22. Social Networks: Facebook, Google+, LinkedIn, Twitter, Weibo
24. Streaming Subscription: Amazon, Fandor, LoveFilms, Hulu, Netflix,
25. Video Conferencing / Multi-party (for Fan Engagement & Remote Appearances): Watchitoo
26. VOD Aggregation: itzon.tv,
thank you Ted Hope! – indie filmmakers everywhere thank you!
Gunther Sonnedfeld: Part V of FIVE EASY PIECES: Nurturing Holistic Media Ecosystems. Excerpt- #transmedia #curation #culture #journalism – A Literacy of the Imagination30 Aug
Part V of FIVE EASY PIECES: Nurturing Holistic Media Ecosystems #transmedia #curation #culture #journalism
The role of transmedial thinking (building stories in open frameworks).
Human metadata as meta-value.
The last four posts examined the rubrics of curation, exploring different functional dynamics that head towards an understanding of how media can affect business. Clearly, there is a powerful notion in using stories to not only change business, but to change or shift cultural perceptions and associated behaviors. Journalism will continue to play a significant hand in this; just today AOL announced its acquisition of The Huffington Post, to which Arianna Huffington stated that the goal was to stay on “… The cutting edge of creating news that is social…”
HuffPo happens to create some pretty engaging content, and uses real journalists and real subject matter experts to generate its stories, but what exactly do we mean when we say news is social? And what about all the other self-proclaimed online “news” outlets? What value do they bring to stories that are culturally relevant or disruptive? Do they provide an economic alternative for businesses of all types?
read the full post on Gunther’s blog:
Anne Balsamo – Designing Culture: A Transmedia Project (Fascinating projects – not sure this one is transmedia)30 Aug
“…Transmedia User Experience
Most companies will probably deploy only 2 UI designs: mobile and desktop. Others might need 3, 4, or even all 5, depending on their industry. Whatever the number, there are two key points to remember:
- Create separate and distinct UI designs for device categories that are sufficiently different. It’s okay to have a similar design for, say, iOS and Android, with only a few modifications to suit each platform vendor’s human interface guidelines. But your mobile sites and full desktop sites must be different, just as your mobile and desktop applications should be different.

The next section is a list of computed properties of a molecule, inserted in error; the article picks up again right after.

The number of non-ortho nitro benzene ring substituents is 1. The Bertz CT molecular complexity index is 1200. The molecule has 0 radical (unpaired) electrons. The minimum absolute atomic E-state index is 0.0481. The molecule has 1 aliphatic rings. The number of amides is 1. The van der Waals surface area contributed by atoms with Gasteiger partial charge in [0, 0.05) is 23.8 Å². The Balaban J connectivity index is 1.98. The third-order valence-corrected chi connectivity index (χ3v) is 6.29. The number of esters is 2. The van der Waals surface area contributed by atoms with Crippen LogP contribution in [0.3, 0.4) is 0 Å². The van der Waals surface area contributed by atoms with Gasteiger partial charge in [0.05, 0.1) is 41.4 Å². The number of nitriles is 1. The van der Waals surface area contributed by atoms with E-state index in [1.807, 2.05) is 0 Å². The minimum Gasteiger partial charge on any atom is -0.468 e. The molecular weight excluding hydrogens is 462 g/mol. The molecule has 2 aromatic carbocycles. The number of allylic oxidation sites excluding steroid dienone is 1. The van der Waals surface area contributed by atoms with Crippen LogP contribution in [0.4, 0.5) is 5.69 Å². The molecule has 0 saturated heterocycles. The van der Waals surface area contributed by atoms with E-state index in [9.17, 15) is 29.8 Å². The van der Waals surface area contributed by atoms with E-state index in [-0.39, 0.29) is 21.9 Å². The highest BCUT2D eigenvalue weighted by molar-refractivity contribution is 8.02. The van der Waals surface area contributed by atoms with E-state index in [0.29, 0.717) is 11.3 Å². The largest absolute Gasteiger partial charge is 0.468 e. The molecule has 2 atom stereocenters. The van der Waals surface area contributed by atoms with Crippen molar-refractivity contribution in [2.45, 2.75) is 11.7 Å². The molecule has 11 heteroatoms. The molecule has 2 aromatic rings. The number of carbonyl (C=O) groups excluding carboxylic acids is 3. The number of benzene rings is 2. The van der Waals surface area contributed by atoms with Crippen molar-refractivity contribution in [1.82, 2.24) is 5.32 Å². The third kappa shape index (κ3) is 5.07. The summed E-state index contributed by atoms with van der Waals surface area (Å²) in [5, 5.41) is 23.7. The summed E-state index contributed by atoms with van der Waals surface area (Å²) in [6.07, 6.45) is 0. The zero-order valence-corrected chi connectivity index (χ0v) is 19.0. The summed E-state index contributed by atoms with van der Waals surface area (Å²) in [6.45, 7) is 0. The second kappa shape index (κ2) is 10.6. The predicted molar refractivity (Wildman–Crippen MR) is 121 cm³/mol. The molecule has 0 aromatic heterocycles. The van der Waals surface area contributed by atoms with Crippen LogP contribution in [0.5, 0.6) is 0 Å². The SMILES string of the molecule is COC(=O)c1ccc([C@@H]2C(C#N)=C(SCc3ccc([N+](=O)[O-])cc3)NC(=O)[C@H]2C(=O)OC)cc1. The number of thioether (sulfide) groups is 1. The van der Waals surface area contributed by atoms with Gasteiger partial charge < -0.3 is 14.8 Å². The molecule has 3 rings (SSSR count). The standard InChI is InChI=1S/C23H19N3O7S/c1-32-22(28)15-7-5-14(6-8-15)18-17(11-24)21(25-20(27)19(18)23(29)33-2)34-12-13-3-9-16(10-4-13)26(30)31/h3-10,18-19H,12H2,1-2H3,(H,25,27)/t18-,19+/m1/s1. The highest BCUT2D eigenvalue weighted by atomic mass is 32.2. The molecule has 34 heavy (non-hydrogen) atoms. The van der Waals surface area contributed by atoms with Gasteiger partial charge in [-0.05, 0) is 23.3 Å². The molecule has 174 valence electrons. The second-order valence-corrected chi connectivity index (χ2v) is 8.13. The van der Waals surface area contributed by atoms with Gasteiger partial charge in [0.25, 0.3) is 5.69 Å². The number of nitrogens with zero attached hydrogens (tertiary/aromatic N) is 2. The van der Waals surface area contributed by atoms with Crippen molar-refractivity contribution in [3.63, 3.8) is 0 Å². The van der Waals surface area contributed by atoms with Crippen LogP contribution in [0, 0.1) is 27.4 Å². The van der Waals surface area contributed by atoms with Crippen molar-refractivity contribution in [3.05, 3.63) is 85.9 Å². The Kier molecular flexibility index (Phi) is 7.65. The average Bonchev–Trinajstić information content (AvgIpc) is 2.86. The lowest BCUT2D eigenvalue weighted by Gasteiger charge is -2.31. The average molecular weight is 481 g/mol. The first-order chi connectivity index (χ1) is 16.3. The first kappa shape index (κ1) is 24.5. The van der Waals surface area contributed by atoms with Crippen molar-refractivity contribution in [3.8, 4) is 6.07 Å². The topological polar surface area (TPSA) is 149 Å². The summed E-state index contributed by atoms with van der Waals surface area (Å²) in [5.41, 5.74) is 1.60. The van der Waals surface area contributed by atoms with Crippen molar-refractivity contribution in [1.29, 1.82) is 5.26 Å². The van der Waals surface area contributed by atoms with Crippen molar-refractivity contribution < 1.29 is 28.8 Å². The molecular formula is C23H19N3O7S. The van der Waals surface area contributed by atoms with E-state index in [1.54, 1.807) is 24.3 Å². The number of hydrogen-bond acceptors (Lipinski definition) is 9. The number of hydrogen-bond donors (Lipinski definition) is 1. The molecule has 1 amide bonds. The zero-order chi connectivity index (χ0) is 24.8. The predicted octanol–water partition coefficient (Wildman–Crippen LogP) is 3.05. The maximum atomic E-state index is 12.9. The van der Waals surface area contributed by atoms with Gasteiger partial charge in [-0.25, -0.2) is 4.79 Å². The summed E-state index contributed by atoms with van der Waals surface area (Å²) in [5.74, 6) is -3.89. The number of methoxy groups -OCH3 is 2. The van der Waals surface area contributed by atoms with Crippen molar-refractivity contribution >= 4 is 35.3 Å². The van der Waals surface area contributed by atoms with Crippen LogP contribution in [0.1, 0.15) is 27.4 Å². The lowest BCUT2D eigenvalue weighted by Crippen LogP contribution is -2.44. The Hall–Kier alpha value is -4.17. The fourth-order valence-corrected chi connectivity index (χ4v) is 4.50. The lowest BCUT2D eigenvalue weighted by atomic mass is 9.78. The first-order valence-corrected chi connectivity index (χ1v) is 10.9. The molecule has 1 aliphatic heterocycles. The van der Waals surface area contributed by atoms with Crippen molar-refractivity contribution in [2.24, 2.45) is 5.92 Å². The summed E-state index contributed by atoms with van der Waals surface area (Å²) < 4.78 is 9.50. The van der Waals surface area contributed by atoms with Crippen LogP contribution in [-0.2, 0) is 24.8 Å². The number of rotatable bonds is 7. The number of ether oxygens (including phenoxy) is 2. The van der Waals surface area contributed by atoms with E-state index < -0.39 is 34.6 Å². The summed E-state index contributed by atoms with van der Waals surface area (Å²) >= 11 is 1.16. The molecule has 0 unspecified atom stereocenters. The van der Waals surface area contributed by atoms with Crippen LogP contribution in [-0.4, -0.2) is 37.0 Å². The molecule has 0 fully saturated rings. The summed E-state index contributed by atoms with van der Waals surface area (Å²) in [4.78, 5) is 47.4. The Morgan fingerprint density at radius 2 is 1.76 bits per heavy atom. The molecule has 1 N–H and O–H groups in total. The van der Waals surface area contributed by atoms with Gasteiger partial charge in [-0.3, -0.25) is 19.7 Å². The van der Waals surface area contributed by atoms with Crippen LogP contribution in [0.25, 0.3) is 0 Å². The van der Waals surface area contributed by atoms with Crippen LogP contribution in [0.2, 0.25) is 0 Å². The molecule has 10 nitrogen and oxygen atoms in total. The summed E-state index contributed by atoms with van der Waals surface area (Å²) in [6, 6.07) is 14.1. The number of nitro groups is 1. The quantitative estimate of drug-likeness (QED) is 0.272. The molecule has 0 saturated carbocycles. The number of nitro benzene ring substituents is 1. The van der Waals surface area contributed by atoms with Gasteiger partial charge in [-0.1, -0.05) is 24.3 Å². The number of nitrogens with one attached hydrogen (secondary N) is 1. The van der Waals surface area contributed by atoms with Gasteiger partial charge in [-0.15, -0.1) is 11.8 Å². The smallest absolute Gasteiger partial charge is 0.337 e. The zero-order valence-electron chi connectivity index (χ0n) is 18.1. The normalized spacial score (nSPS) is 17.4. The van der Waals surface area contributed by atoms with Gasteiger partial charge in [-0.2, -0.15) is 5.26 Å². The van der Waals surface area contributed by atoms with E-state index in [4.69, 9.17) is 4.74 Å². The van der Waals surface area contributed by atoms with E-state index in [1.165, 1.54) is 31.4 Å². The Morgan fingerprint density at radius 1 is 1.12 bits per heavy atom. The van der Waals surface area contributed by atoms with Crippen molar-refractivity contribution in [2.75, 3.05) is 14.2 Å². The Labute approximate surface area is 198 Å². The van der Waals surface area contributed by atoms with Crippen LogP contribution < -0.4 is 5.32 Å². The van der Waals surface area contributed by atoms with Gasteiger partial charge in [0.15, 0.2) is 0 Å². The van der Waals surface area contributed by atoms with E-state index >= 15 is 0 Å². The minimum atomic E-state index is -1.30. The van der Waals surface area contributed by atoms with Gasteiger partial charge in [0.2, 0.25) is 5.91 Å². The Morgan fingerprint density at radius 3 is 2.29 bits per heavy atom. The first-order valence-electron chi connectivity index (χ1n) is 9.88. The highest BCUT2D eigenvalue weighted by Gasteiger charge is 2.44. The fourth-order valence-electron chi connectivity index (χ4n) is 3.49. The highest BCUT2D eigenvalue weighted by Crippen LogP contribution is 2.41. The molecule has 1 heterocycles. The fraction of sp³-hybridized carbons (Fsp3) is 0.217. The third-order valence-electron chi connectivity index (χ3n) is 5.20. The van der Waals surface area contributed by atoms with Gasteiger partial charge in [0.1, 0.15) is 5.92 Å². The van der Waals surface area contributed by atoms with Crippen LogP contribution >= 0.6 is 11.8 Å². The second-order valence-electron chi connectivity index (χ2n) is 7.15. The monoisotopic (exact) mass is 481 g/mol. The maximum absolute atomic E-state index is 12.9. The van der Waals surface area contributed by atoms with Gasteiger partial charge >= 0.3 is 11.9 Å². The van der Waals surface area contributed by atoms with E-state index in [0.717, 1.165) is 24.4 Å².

- Retain the feel of a product family across devices, despite the different UIs and different feature sets. This requires a transmedia design strategy.
Our experience with transmedia usability is not yet sufficient to provide an exhaustive list of guidelines for achieving a cohesive user experience across platforms. But we do know that it’s essential to get the following 4 issues right:
- Visual continuity. Obviously, UIs will look different on different screen sizes but they should look similar enough to feel like two sides of the same coin. No, it’s not enough to have the same logo or the same color scheme. The interactive elements also must have a similar look. Layouts will clearly differ, but users should still feel confident where to locate stuff as they move between platforms.
- Feature continuity. The smaller the device, the smaller the feature set you can comfortably provide. However, users should still feel that the same main features are available in all locations. Even more important, they should feel that the features work consistently, even if they’ve been simplified. Let’s say, for example, that your e-commerce site offers product ratings. Both your mobile and full sites should use the same rating scale, but maybe your mobile site doesn’t let users enter new reviews or doesn’t show the full text of existing reviews by default. Designed correctly, however, users will still feel that they get the benefit of the full site’s reviews while using the mobile site.
- Data continuity. The user’s data should be the same in all locations. Because of different feature sets, some data might not be available everywhere, but anything accessible in multiple places should be the same. Users shouldn’t have to “synch” as a separate action.
- Content continuity. We know that you must write much more concisely for mobile than for desktop use. But the basic content strategy should be the same; in particular, you should use a similar tone of voice for all platforms, so that you “sound” the same everywhere. For example, children love characters in Web design. If you use them, your mobile site might not have room for all the creatures, but should include the lead characters from the full site. (This will also promote visual continuity: the characters should look basically the same, even when drawn with fewer pixels. For that matter, character reuse also promotes feature continuity to the extent that navigation is based around the characters.)
To conclude: cross-platform UIs should be different but similar.
The full-day training course Mobile User Experience 1: Usability of Websites and Apps on Mobile Devices discusses how to allocate features between the full desktop site and a mobile design, and the course on Writing for Mobile Users covers content style.